The BookBrunch team reveals what's on their bedside tables
Francis Spufford's Golden Hill was one of my favourite books of 2016, so I've been eagerly awaiting his next one. Light Perpetual (Faber) is completely different to its predecessor: in 1944 a V2 bomb explodes in south London and atomises five children who have little in common except that they were with their mothers in Woolworths when the tragedy happened. But what if they weren't? Spufford explores how each individual's life might have developed if they hadn't died that day. So far, the writing is exceptional (reminding me a little of Kate Atkinson's Time After Time, which is high praise!) but it's difficult to see how - or indeed if - their stories intersect or relate back to that explosive opening.
Bluemoose Books is a wonderful indie publisher, banging the drum for publishing in the North of England since Kevin and Hetha Duffy started in Hebden Bridge in 2006 and really hitting the headlines when Ben Myers' The Gallows Pole won the Walter Scott Prize in 2018. Leonard and Hungry Paul by Rónán Hession has been their latest breakout success and its iconic jacket has steadily increased its presence on tables at the front of many a bookstore since its publication in March 2019. It has been listed for awards, selected as the One Dublin One Book title for 2021, and looks certain go on to wider success internationally. I am delighted to join the vocal supporters and become an advocate - it really is worth the fuss. Friendship, belief, and innocence are everywhere and it is clearly striking a chord with many readers. It's charming, thoughtful and one of those books that appears to be so sweet and simple but you know has taken so much talent and skill to make it seem so. Highly recommended.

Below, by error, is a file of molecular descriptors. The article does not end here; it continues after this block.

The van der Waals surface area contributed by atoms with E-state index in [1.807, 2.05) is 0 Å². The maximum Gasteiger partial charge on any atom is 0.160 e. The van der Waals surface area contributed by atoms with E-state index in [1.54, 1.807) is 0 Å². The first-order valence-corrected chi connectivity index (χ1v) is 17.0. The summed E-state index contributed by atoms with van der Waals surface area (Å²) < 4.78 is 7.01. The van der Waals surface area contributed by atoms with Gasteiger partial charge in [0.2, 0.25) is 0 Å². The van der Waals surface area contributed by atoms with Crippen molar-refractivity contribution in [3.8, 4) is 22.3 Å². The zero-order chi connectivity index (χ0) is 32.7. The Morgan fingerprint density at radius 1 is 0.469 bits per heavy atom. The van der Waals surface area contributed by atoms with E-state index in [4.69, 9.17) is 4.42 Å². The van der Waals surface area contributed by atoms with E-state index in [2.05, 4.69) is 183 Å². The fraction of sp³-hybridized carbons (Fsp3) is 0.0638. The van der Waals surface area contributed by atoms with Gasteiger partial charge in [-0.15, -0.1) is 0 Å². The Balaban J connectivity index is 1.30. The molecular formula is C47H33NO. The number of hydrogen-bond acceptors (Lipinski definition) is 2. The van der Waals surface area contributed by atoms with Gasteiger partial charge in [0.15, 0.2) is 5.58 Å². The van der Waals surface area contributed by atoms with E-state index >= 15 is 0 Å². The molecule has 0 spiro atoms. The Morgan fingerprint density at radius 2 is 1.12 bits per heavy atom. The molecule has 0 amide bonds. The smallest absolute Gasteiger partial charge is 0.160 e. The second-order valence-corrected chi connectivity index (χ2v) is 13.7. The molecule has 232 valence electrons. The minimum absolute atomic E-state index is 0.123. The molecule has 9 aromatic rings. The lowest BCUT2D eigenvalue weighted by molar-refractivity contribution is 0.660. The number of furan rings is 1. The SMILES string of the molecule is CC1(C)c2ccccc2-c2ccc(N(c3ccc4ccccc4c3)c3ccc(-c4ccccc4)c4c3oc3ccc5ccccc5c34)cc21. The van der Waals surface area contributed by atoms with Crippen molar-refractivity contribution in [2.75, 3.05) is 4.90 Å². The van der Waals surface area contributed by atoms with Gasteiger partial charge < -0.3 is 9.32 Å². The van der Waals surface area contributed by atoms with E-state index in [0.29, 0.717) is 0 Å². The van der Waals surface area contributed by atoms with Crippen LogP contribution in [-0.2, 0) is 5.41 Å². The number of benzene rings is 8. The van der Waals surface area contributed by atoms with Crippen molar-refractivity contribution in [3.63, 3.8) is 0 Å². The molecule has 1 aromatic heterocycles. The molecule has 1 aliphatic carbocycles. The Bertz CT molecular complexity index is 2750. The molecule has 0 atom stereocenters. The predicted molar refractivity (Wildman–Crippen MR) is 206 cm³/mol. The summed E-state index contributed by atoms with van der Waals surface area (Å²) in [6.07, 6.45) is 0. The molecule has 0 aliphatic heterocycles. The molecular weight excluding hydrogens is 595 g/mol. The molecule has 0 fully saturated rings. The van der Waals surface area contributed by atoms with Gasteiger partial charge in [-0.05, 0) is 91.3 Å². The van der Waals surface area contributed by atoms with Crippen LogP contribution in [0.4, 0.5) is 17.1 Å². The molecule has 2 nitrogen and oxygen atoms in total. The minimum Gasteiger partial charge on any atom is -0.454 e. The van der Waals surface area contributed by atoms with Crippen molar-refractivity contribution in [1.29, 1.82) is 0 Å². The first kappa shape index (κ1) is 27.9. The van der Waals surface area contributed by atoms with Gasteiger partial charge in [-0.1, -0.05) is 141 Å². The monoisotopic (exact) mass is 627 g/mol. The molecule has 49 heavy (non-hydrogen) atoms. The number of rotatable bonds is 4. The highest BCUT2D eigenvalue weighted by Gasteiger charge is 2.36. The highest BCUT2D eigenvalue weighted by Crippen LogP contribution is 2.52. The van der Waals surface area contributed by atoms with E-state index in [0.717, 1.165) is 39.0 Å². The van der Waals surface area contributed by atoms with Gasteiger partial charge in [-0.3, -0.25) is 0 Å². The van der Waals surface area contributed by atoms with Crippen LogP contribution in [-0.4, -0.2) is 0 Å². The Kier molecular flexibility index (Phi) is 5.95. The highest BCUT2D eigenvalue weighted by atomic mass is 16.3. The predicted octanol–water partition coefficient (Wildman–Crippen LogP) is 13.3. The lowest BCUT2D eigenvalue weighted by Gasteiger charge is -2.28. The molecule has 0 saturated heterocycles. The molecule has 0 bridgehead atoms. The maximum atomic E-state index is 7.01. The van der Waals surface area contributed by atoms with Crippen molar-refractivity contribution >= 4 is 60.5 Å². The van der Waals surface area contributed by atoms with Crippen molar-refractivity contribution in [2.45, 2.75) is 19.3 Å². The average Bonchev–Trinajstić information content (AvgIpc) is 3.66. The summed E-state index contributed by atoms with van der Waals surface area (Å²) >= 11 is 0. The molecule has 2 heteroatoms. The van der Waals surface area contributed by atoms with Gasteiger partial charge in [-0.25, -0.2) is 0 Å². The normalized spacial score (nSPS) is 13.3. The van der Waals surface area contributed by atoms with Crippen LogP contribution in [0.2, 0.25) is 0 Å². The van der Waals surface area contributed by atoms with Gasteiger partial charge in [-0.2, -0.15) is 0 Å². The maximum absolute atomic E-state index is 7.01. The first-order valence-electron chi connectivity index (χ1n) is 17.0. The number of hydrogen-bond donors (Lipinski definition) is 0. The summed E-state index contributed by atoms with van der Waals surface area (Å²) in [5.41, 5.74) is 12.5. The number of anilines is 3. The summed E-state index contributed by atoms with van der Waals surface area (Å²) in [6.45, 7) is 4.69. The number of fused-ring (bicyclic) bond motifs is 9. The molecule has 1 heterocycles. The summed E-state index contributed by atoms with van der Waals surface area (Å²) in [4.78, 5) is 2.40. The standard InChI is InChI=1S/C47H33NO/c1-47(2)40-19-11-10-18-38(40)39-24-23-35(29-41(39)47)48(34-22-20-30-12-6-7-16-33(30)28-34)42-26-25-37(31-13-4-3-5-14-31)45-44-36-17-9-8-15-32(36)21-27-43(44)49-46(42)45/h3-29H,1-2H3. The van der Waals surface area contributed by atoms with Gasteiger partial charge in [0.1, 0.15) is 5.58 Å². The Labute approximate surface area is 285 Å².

In Digging Up Britain (Thames & Hudson) Mike Pitts tells the story of our deep history by focusing on ten iconic British archaeological sites, the history of Britain in 10 places if you will. Romans, Vikings, all the way back through the iron, bronze and stone ages to lions, elephants and rhinos, and early hominids walking this land over almost a million years ago, at Happisburgh in Norfolk. There are even cannibals. Each chapter goes in-depth to a single site, and presents the findings as part of a wider whole. Much time is spent on the new scientific methods of investigation, more akin to crime scenes than Time Team, that are revealing masses of data from even the most unpromising material. This is dense, authoritative stuff written by the editor of British Archaeology, who seems to get superb access to all the key sites and findings.
I have been a fan of the novels of Elinor Lipman since reading her delightful Then She Found Me (1990), and am very grateful to my colleague Jo Henry for the reminder (What We're Reading, 22 January) about the author's new novel, Rachel to the Rescue (Lightning Books). True to form, it's a charming love story and a witty, perceptive social satire - but not the kind of satire, one would have thought, that should scare off US publishers, as appears to have happened. Rachel gets fired from her job reassembling Donald Trump's torn-up documents, gets run over by the president's alleged lover, and finds a new position as assistant to a writer of investigative non-fiction. Meanwhile, she's got a promising thing with a guy who works in his father's wine store. It's a treat.
This Lovely City by Louise Hare (HQ) was an incredibly enjoyable book. Despite weighty themes - there was a very tragic death at the centre of the plot, and the book also explores the terrible racism in London in 1950 - it was written with a lightness of touch that really pulled me in. When Lawrie, who's been in London for two years after arriving on the Windrush, finds the body of a baby in a pond, he is immediately a murder suspect - and although this plot was a real whodunnit, it was the authentic, natural interactions between the characters that resonated with me the most. The love story between Lawrie and Evie was beautifully drawn, and so were the friendships between the couple and the other characters. I think friendship is often undervalued in books, and it was a joy to read about Lawrie and Evie building their found family in London.